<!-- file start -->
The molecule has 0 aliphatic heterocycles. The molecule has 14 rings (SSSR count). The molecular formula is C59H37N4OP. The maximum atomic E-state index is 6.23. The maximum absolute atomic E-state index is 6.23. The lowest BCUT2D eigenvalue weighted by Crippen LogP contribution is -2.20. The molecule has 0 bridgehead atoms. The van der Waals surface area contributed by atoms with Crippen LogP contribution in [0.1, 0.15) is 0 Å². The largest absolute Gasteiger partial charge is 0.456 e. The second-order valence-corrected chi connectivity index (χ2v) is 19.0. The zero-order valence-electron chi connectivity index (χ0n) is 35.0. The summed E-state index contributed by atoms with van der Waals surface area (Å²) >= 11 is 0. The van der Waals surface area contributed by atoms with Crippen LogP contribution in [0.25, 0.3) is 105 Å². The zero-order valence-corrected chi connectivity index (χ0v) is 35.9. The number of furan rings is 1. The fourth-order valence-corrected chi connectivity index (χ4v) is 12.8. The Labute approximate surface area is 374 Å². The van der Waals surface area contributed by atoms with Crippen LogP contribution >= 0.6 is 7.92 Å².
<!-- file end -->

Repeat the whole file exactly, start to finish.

The molecule has 0 aliphatic heterocycles. The molecule has 14 rings (SSSR count). The molecular formula is C59H37N4OP. The maximum atomic E-state index is 6.23. The maximum absolute atomic E-state index is 6.23. The lowest BCUT2D eigenvalue weighted by Crippen LogP contribution is -2.20. The molecule has 0 bridgehead atoms. The van der Waals surface area contributed by atoms with Crippen LogP contribution in [0.1, 0.15) is 0 Å². The largest absolute Gasteiger partial charge is 0.456 e. The second-order valence-corrected chi connectivity index (χ2v) is 19.0. The zero-order valence-electron chi connectivity index (χ0n) is 35.0. The summed E-state index contributed by atoms with van der Waals surface area (Å²) >= 11 is 0. The van der Waals surface area contributed by atoms with Crippen LogP contribution in [0.25, 0.3) is 105 Å². The zero-order valence-corrected chi connectivity index (χ0v) is 35.9. The number of furan rings is 1. The fourth-order valence-corrected chi connectivity index (χ4v) is 12.8. The Labute approximate surface area is 374 Å². The van der Waals surface area contributed by atoms with Crippen LogP contribution >= 0.6 is 7.92 Å².